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2019 ESOC | an optimal level of early systolic blood pressure control in acute stroke due to intracerebral haemorrhage was found

Media release: 
26/05/2019

In 2019, the 5th European Stroke Organization Conference (ESOC) was held in Milan, Italy during 22 to 24 May.

ESOC 2019 saw presentations of major clinical trials, state-of-the-art talks by renowned clinicians and researchers, and updates on the latest guidelines were highlighted. Several members of The George Institute China, led by Executive Director Professor Craig Anderson, were invited to the conference and made keynote speeches and poster communications.  

Professor Anderson’s doctoral fellow, Dr Tom Moullaali, who is based in Edinburgh, Scotland, gave a keynote speech to show that early and sustained lowering of systolic blood pressure (BP) to levels much lower than have previously been considered, less than 130 mmHg (millimetres of mercury), in patients with acute intracerebral haemorrhage (ICH) provides the best chance of surviving and ensuring good recovery from this devastating condition.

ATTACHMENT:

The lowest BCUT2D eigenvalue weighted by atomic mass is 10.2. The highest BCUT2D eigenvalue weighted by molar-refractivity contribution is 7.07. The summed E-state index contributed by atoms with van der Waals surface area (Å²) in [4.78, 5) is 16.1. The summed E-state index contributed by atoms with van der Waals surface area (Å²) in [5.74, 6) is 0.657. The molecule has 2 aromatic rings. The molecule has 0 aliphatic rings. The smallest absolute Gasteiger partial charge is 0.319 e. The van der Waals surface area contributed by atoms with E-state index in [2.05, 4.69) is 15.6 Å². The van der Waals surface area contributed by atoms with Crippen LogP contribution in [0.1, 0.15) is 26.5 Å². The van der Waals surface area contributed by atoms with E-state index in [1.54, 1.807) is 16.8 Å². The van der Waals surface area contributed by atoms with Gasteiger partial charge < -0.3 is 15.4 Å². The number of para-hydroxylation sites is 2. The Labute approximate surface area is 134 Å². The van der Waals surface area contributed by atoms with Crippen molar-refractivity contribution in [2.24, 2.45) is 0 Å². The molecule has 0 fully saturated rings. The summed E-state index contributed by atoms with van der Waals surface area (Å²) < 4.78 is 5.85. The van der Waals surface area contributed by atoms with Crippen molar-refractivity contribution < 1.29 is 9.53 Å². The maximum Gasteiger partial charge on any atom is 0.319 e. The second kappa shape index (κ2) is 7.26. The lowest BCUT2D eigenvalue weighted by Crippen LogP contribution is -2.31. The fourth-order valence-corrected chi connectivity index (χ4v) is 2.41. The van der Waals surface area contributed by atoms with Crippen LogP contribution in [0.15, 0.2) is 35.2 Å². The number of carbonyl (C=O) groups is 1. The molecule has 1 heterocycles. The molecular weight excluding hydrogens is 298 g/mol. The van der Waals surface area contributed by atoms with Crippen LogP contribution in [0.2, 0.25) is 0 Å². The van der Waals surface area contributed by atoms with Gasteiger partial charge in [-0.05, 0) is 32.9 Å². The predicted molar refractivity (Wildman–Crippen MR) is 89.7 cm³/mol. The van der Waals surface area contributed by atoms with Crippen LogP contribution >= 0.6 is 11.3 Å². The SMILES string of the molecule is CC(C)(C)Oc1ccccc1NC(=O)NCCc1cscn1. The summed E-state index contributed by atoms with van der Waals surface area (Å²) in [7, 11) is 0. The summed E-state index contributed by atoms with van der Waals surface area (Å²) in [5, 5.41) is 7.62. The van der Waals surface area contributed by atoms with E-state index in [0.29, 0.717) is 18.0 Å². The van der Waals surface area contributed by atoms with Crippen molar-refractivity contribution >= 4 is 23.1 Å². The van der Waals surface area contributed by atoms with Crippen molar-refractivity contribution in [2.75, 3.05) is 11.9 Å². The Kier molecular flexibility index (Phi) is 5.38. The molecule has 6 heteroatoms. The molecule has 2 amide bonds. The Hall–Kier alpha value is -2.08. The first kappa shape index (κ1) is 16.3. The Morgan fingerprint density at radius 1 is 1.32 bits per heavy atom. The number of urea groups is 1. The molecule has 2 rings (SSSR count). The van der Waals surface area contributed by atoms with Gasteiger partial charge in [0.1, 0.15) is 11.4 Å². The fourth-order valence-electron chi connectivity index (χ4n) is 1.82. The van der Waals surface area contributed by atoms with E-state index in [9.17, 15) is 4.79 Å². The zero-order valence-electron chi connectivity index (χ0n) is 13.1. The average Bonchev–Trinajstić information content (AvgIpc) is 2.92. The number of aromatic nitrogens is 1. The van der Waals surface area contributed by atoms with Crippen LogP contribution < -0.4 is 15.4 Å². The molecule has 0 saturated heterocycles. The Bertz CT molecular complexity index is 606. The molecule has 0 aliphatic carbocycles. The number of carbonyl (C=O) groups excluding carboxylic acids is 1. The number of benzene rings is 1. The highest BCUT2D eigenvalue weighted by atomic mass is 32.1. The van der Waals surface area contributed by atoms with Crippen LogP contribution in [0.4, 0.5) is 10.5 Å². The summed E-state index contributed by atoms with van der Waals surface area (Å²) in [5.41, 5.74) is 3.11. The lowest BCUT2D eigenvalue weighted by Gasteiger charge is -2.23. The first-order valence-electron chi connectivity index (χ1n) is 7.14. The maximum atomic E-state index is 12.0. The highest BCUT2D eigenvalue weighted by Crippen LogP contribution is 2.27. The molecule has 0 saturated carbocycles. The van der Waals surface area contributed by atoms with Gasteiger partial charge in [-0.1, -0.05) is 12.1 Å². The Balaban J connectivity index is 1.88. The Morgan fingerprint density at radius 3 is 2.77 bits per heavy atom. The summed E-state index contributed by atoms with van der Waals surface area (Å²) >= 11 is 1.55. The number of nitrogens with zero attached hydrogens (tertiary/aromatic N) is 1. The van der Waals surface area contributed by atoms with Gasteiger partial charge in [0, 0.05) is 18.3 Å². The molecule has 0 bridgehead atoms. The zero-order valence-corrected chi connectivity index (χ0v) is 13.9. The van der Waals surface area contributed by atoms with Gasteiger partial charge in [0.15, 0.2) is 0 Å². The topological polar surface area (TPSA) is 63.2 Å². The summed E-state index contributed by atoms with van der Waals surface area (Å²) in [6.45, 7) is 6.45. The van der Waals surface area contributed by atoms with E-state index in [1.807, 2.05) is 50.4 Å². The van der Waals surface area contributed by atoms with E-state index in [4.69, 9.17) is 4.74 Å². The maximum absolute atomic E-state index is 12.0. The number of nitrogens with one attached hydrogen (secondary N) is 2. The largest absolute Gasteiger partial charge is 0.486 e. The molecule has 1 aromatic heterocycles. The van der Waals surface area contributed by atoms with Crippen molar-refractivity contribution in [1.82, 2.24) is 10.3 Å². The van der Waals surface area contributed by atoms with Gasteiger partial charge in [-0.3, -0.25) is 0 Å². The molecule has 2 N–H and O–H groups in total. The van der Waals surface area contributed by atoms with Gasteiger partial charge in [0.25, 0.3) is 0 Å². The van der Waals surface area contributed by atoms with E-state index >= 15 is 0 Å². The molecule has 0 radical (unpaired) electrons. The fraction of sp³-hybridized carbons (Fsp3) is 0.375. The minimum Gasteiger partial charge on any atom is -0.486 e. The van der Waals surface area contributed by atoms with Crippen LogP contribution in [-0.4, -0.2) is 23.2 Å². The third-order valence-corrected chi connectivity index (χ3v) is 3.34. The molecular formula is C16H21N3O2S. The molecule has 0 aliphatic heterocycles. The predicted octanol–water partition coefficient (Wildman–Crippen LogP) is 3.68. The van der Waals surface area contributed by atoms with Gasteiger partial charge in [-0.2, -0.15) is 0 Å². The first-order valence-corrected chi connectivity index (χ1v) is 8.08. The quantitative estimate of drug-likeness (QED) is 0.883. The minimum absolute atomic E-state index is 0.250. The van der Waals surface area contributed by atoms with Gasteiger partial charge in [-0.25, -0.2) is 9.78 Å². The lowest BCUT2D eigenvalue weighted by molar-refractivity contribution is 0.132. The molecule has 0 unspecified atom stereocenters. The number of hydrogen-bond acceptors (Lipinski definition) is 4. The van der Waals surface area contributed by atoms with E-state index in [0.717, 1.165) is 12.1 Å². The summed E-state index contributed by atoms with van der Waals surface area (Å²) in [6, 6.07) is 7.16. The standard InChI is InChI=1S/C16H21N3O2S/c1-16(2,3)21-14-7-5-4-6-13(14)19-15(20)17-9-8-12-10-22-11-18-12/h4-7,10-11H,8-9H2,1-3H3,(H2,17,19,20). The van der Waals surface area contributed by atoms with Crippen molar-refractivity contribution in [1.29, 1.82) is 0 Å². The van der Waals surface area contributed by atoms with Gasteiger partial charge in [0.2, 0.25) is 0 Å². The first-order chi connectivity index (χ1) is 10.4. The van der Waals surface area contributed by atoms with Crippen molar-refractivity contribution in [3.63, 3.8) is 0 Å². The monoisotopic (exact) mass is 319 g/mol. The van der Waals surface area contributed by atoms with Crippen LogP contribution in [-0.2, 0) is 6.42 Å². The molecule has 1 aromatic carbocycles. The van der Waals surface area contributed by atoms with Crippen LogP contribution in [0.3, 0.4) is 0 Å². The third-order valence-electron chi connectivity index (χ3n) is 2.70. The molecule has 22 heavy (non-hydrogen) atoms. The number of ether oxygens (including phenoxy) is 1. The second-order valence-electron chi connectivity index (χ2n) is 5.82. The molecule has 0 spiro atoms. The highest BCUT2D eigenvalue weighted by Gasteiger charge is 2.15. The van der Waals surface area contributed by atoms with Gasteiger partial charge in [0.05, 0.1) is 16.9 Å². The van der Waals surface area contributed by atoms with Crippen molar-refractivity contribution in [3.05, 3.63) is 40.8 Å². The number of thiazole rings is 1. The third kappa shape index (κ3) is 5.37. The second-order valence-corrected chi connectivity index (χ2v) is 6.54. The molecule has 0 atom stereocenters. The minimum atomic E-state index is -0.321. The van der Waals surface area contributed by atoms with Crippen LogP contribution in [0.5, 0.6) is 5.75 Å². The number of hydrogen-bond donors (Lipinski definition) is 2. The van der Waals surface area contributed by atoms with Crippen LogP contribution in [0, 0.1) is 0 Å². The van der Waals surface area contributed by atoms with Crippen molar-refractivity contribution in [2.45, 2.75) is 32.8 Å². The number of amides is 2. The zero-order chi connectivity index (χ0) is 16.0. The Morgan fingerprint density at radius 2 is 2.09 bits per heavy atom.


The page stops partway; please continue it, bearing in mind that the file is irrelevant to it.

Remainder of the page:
“There has been controversy from apparent different findings of the two largest trials of rapid BP lowering in ICH - INTERACT2, which I led, and ATACH-II, organized by my United States colleagues.  This has caused doubt about the effectiveness of intensive BP lowering as a treatment for acute ICH.  So, we joined forces to pool our study data and try and resolve areas of ongoing uncertainty,” Professor Anderson said.

The study was a prospective analysis of a total of 3829 patients with ICH and elevated systolic BP who participated in large INTERACT2 and ATACH-II trials investigating intensive BP treatment. 

The new pooling project study found significant beneficial associations of early intensive BP reduction and clinical outcomes after ICH, which extends previous analyses and identified an optimal systolic BP level of 120-130 mmHg for best recovery, which is lower than previously considered for recommendations that have been made in various clinical guidelines around the world. 

Research to guide clinical practice is a mission of The George Institute, recognized by experts at home and abroad, and aroused positive discussion among participants at the conference.